by Cash Lambert

When we asked Guest Editors Mason and Burger who they would like to feature in the Grom Report, Mason answered without hesitation: “Isaiah Briley. Kid is nuts, people don’t even know. I went to Indonesia and cruised with him last summer. The kid’s gnarly. He charges.”

“He’s going to be the next Pipe guy,” Burger chimed in.

“Yeah, he has just a super good style for how young he is and he’s getting better quicker than anyone else I’ve seen,” Mason continued. “He’s got respect and he’s got the blood.”

Weeks later, we met up with the 14-year-old at his classroom, which isn’t inside of a school. Instead, it’s a computer in the family house.

“I’m working on this class called Digital Arts,” Isaiah said. “It’s about photography and photo editing. Once I finish with school work I can go surf and hang out with my friends. But if I don’t do school first, I can’t surf. It’s that simple. Want to see my boards?”

With that, Isaiah pulled out two fresh black and stickered up surfboards, thanks to Bret Boards, and said that he planned on surfing in the afternoon. We quickly asked him his earliest surfing memories, when he realized his Dad’s talents and well known history at Pipeline, and why he focuses on freesurfing, so that the grom could finish his school work and get in the water before the forecasted swell dropped.

What’s your earliest surfing memory, Isaiah?

My Dad took me out to Chuns, I was 5 or 6 years old. I caught a couple waves, just cruising. I was a skater back then, I wasn’t into surfing that much so I just wanted to skate. Eventually I got more into surfing.

Photo Heff

What was your first surfing competition like?

It was at the Menehune Classic, I was 7 years old. I did the Kokua division, and I just went straight on a wave. I was holding up my trophy, just stoked.

How did it grow from there?

As I got older, my Dad took me on trips to Bali and Tahiti and Fiji and every time I went, I wanted to surf. Every trip, that hunger got better and better and I wanted to surf more and more.

Tell us some of your favorite memories from the trips.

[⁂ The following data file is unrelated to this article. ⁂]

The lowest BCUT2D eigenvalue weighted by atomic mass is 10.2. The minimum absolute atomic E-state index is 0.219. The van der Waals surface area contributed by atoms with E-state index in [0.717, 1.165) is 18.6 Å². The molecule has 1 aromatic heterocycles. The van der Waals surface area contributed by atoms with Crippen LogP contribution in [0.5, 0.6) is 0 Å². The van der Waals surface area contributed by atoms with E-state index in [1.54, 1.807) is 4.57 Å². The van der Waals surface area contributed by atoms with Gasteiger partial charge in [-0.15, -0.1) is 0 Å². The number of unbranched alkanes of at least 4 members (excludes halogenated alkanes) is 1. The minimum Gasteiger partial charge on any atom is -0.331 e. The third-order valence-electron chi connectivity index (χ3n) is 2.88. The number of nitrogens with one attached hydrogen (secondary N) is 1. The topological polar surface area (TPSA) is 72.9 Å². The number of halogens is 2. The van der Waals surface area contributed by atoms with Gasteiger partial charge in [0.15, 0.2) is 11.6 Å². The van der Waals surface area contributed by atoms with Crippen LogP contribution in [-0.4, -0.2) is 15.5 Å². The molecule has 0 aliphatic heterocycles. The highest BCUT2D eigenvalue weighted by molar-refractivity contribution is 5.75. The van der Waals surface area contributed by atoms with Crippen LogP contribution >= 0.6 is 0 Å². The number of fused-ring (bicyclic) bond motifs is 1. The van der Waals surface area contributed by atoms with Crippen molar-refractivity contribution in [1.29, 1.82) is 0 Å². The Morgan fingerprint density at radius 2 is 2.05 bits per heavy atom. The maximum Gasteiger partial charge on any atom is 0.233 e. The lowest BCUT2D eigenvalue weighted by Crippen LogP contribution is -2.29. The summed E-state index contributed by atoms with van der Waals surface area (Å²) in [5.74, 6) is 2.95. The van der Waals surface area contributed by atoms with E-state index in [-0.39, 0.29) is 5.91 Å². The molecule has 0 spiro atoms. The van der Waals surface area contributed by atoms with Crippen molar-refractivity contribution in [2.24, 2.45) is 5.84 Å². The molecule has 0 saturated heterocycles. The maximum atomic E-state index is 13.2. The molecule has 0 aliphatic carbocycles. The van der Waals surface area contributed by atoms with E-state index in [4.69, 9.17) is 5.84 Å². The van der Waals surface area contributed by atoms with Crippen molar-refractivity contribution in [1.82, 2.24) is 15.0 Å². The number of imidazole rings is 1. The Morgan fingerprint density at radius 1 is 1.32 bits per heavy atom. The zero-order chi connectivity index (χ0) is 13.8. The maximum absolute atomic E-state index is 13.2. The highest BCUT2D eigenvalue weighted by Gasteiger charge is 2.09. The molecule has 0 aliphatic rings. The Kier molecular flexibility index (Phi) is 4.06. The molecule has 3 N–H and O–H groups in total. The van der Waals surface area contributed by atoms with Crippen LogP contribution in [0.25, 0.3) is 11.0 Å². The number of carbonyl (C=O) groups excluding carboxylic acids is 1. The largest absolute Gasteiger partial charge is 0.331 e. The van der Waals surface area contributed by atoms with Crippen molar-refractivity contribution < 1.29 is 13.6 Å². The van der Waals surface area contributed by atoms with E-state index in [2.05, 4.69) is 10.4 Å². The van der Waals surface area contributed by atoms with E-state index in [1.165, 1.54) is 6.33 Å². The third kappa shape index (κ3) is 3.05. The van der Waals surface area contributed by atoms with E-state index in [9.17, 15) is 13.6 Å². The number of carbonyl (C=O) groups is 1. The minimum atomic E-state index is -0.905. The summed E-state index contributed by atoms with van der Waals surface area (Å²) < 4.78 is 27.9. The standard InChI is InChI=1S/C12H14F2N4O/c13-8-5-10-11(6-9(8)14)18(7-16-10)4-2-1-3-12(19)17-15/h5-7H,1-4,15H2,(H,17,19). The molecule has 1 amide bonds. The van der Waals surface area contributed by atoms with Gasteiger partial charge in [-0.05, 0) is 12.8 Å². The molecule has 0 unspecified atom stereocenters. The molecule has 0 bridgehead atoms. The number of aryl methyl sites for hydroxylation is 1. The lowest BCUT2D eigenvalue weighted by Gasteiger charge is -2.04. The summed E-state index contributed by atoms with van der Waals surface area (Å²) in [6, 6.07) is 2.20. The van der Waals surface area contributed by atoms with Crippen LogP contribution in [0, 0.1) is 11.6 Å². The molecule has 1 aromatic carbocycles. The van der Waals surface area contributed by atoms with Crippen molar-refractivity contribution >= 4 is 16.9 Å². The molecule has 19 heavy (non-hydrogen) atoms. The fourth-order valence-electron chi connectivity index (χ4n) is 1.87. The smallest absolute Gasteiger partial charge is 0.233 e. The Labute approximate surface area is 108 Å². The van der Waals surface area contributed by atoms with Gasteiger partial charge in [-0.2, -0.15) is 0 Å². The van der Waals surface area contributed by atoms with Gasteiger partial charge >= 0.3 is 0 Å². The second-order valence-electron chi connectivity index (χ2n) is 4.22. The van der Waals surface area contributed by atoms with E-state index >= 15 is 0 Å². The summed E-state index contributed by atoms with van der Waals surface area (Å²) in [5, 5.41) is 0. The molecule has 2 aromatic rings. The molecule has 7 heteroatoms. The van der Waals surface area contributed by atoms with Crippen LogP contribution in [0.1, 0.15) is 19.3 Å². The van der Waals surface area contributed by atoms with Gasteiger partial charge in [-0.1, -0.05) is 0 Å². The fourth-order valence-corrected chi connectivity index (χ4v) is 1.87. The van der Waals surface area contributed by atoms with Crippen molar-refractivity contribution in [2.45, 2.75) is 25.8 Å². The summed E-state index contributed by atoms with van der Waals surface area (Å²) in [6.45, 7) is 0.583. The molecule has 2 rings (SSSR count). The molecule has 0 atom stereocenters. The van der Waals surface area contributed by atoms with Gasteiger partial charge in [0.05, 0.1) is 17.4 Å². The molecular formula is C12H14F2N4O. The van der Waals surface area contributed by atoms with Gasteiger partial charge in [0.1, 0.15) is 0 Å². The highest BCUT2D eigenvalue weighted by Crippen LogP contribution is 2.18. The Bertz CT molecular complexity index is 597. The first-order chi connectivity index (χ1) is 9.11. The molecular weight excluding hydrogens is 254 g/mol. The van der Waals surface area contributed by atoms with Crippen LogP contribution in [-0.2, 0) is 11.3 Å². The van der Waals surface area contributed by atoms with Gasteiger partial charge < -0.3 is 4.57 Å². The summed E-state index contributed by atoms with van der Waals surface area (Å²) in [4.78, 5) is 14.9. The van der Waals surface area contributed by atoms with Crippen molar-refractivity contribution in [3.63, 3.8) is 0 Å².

I was 9 when we went to Bali, and I got a couple scars from surfing there. My Dad pushed me into a solid 4-foot wave, and I was in the barrel, but I didn’t take the high line and I drifted into the lip and it smashed me and took me straight into the reef. When I was in Fiji, I remember getting licked by a solid set at Cloudbreak, and getting some good waves too. In Tahiti, I landed my first air reverse, I was 11 then. The whole trip I was saying ‘I landed my first one, I’m so gnarly’ and my Dad said ‘yeah grom you’re not that gnarly, you still have a ways to go’…I went to California and did the whole contest scene, but I wasn’t that into it. I went back to Tahiti surfed perfect waves and barrels, went to Bali again. I surfed Desert Point, and there were perfect barrels.

So you’re focusing on freesurfing rather than competition?

I don’t compete a lot, my Dad didn’t like competing but he said if I want to do it I can. I like freesurfing more, making videos and going on surf trips. Because other kids are surfing Huntington when I’m surfing Lakey Peak or Teahupoo. I can either be at a contest or on a surf trip. My goals are to go on more surf trips and get good clips and make a sick edit for my sponsors: Rip Curl, Oakley, DaKine, Sticky Bumps Wax, Bret boards, Shade Sunscreen and Cobian Footwear.

Mason and Burger are the Guest Editors for this issue, and they wanted to feature you in this Grom Report. What’s it like to have them as idols?

They’re classic. I look up to them, Mason is my favorite surfer, Burger is the funniest person I know. They both surf really good. I hung out with Mason all summer in Desert Point, he’s a good role model. He’s super cool to all the kids. Same as Burger, he’s so funny.

Is Mason your favorite surfer?

Yeah, because his surfing style is so different. He has a unique style and he has fun. He’s cool to hang out with and a good role model to me.

What is it like surfing with your Dad?

Everytime I surf with my Dad he wants me to have fun. When he sees me do a turn and something is out of place, he says ‘try this’ and it’s different but it’s better and it helps. The other day at Rockies I was waiting for a wave for like 20 minutes and then a wave came and he dropped in on his 9’6”, did a huge bottom turn, got barreled all the way across and did a huge carve and I was thinking ‘are you kidding me?’ Because I was going to go on that wave. But I was stoked for him, he was so happy.

When did you realize that he was a renowned surfer?

When I was younger I didn’t have a clue. When I was 10, I walked into the house and Mick Fanning, Freddy Patacchia and Kelly Slater were watching football with my Dad and I freaked out and said what are you guys doing here and they told me and I said really? He’s not a pro surfer. And then he told me that he was. I didn’t even know.

Anything you’re fine-tuning within your repertoire?

Better style. Being more powerful with my turns and rail game, being able to push my tail as hard as I can. That’s my future and what I’m trying to work on.

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